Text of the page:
> >>>     supporting the Larrabee New Instructions (LRBni) appear on
> >>>     people's desks. At that time there still won't be a good enough
> >>>     reason to implement those instructions in the NCG.
> >>>
> >>> I hope to implement SIMD support for the native code gen soon. It's
> >>> not a huge task and having feature parity between LLVM and NCG would
> >>> be good.
> >>
> >>
> >>  Will you also update the SIMD support, register allocators, and calling
> >> conventions in 2015 when AVX-512 lands on the desktop? On all supported
> >> platforms? What about support for the x86 vcompress and vexpand
> >> instructions with mask registers? What about when someone finally asks
> >> for packed conversions between 16xWord8s and 16xFloat32s where you need
> >> to split the result into four separate registers? LLVM does that
> >> automatically.
> >>
> >> I've been down this path before. In 2007 I implemented a separate graph
> >> colouring register allocator in the NCG to supposably improve GHC's
> >> numeric performance, but the LLVM backend subsumed that work and now
> >> having two separate register allocators is more of a maintenance burden
> >> than a help to anyone. At the time, LLVM was just becoming well known,
> >> so it wasn't obvious that implementing a new register allocator was a
> >> largely a redundant piece of work -- but I think it's clear now. I was
> >> happy to work on the project at the time, and I learned a lot from it,
> >> but when starting new projects now I also try to imagine the system that
> >> will replace the one I'm dreaming of.
> >>
> >> Of course, you should do what interests you -- I'm just pointing out a
> >> strategic consideration.
> >
> >
> > The existence of LLVM is definitely an argument not to put any more
> effort
> > into backend optimisation in GHC, at least for those optimisations that
> > can already do.
> >
> > But as for whether the NCG is needed at all - there are a few ways that
> the
> > LLVM backend needs to be improved before it can be considered to be a
> > complete replacement for the NCG:
> >
> > 1. Compilation speed.  LLVM approximately doubles compilation time.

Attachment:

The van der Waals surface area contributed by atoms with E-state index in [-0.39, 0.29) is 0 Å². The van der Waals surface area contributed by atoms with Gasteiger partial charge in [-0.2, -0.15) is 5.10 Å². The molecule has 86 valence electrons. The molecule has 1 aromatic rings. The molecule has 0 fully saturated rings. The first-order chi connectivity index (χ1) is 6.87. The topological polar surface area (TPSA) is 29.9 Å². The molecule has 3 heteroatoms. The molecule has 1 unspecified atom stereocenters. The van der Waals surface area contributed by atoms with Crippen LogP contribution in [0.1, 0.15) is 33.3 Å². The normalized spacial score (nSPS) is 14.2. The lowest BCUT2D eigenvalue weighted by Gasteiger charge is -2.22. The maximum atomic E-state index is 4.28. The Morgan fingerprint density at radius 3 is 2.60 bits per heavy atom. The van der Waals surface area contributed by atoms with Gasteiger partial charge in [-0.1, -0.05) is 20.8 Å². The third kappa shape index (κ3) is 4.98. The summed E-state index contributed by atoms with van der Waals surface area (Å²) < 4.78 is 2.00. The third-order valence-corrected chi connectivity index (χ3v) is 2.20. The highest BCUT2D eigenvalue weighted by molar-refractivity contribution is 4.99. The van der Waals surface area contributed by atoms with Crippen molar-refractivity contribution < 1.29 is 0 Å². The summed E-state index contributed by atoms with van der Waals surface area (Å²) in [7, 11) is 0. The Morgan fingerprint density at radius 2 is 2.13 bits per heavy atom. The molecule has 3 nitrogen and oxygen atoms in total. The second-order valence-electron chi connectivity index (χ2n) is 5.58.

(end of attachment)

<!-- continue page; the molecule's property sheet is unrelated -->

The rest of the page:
> Avoiding
> > going via the textual intermediate syntax would probably help here.
> >
> > 2. Shared library support (#4210, #5786).  It works (or worked?) on a
> couple
> > of platforms.  But even on those platforms it generated worse code than
> the
> > NCG due to using dynamic references for *all* symbols, whereas the NCG
> knows
> > which symbols live in a separate package and need to use dynamic
> references.
> >
> > 3. Some low-level optimisation problems (#4308, #5567).  The LLVM backend
> > generates bad code for certain critical bits of the runtime, perhaps due
> to
> > lack of good aliasing information.  This hasn't been revisited in the
> light
> > of the new codegen, so perhaps it's better now.
> >
> > Someone should benchmark the LLVM backend against the NCG with new
> codegen
> > in GHC 7.8.  It's possible that the new codegen is getting a slight boost
> > because it doesn't have to split up proc points, so it can do better code
> > generation for let-no-escapes. (It's also possible that LLVM is being
> > penalised a bit for the same reason - I spent more time peering at
> > NCG-generated code than LLVM-generated code).
> >
> > These are some good places to start if you want to see GHC drop the NCG.
> >
> > Cheers,
> >         Simon
> >
> >
> >
> > _______________________________________________
> > ghc-devs mailing list
> > ghc-devs at
> >
> --
> Regards,
> Austin - PGP: 4096R/0x91384671
> _______________________________________________
> ghc-devs mailing list
> ghc-devs at
-------------- next part --------------
An HTML attachment was scrubbed...
URL: <>

More information about the ghc-devs mailing list